Cervical Stenosis and Mobilization of the Shoulder: Reducing Cervical Compression
October 3 @ 9:00 am - October 4 @ 5:00 pm$20 – $325
CEU: 16 hands-on
The Inside-Out Paradigm© is a simple idea. Conceive of the notion that “stress” affects our organ systems first and commonly distorts the normal pressure relationships between the body’s 3 great cavities, cranium, thorax, & abdominal/pelvic. This eventually results in the congestion of bodily fluids. Relieve this congestion and the external tensions will reduce. Movement toward balancing the homeostatic capacities of the body will be set in motion. With this orientation to touch, our hands help to amplify the voice of our physiological self.
Cervical Stenosis usually unfolds as a slow insidious progression without obvious markers for its presence. Often, it is the pattern of what a client reveals to you both verbally and how their tissues respond to your bodywork that alerts you to this progression. The most consistent marker of cervical stenosis is when a client reports previous problems of the upper & lower extremity on the “same side.” As a simplistic gestalt, I (Dale Alexander) would propose that Cervical Stenosis is the result of an imbalance between the flexor and extensor systems of the body via trauma, stress, illnesses or, emerging pathology. Further, that the constant downward and forward pull of the internal organs, degraded pressure relationships, and distorted neuro-circulatory shunting patterns are co-conspirators of cervical joint re-modeling, disc desiccation, and spur formation that produce its symptoms. Diminishing inflammatory cycles by alleviating compression is our primary therapeutic goal.
When Cervical Spondyolitic Myelopathy is full blown, symptoms become exaggerated, more persistent and may include muscular atrophy of one shoulder, arm and/or hand and/or the emergence of an ataxic gait pattern. An ataxic gait pattern can have many expressions, yet typically is characterized by taking a step by lifting the advancing leg too high and then slapping it down to the ground. The number-one tipoff to my sensibilities is when a client presents with a history of “same-sided” somatic complaints of the neck, and upper- and lower-extremity pain or dysfunction, including sciatica. The possible somatic combinations are quite varied. However, when the pain or dysfunction is on the same side, this is my clinical flag. Another subtle clue a client might not volunteer is occasional or frequent urgency or difficulty with urination. As a result, it is important that we ask the appropriate questions. Knowledge and a willingness to listen are a powerful combination in our pursuit to assist our clients to maintain their quality of life.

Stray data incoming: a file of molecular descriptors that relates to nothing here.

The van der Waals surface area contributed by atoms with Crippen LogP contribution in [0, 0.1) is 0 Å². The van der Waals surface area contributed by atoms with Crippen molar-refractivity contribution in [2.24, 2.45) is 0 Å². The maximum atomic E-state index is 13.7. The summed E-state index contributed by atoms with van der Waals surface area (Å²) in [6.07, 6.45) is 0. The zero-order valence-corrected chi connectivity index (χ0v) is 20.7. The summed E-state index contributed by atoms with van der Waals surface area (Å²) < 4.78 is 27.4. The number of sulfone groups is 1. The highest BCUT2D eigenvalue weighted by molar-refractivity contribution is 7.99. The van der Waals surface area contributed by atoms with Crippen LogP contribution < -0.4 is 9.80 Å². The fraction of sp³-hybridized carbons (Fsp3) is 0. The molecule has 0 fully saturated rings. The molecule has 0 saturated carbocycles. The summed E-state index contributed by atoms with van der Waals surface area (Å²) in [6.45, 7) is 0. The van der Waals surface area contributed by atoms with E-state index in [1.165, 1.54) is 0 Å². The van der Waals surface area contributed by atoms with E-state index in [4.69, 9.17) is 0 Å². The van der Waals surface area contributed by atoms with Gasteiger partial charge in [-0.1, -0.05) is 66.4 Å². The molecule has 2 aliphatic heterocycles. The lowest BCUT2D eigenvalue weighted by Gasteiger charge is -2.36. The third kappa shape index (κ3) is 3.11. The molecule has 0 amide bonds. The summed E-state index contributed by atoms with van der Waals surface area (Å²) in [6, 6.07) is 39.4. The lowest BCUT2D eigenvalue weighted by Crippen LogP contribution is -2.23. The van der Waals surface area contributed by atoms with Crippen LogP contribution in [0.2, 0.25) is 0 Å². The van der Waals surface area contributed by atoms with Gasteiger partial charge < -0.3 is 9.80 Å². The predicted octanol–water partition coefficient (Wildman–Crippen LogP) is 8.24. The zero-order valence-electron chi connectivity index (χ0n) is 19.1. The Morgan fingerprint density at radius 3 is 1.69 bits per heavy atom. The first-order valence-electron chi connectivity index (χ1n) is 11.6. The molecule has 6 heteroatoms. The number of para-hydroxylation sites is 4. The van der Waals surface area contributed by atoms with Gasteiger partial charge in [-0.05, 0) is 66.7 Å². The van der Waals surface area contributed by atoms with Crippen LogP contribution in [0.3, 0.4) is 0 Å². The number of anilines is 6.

The corticospinal tract or, more specifically, the Lateral Corticospinal Tract, is the most clinically important descending motor pathway in the nervous system. White matter density is much higher in the cervical enlargement portion of the spinal cord. This pathway controls the movement of the extremities. It may seem odd to imagine that cervical stenosis can be a co-conspirator in sciatica syndromes yet, when one considers this obvious neural relationship, it clearly adds to our understanding of where & how we apply our therapeutic efforts. Spinal stenosis occurs most often at C5-6, L4-5, L1-2, & T8-9 in this order of frequency. If stenosis is identified in one area, there is a probability that compression exist in all four areas.
|October 3-4, 2020|
|9:00 am - 6:00 pm both days|
|Heal Center, Suite 505. 5th Floor|
|No refund provided within 2 weeks of class. All refunds are subject to a $10 minimum processing fee. See policy page for further information.|
Class Package Offer
Dale Alexander offers 32 CEU (hands-on) for only $599
Aug. 1-2: Freeing the Heart by Releasing the Body’s Central Linkage – 16CE
Oct. 3-4: Cervical Stenosis and Shoulder Mobilization – 16CE
Dale G. Alexander Ph.D. MA, BSEd, L.M.T. has had a Clinical Massage Therapy practice in Key West, Fla. since 1980. He has specialized in addressing chronic somatic dysfunction throughout his career and was named the top CE Provider of 2016 by the Alliance for Massage Therapy Education.
This course has organically grown out of Dale’s personal experience. In 1983 Dale and his step-son were hit head-on by a drunk driver. Both experienced orthopedic injuries. Dale’s right hip was shattered, the tibial plateaus were fractured, and his ankle broken along with additional facial and neck trauma.
An intrinsic understanding began to grow within his clinical awareness as more and more clients started to show up with varying degrees of hip, knee, and shoulder degeneration.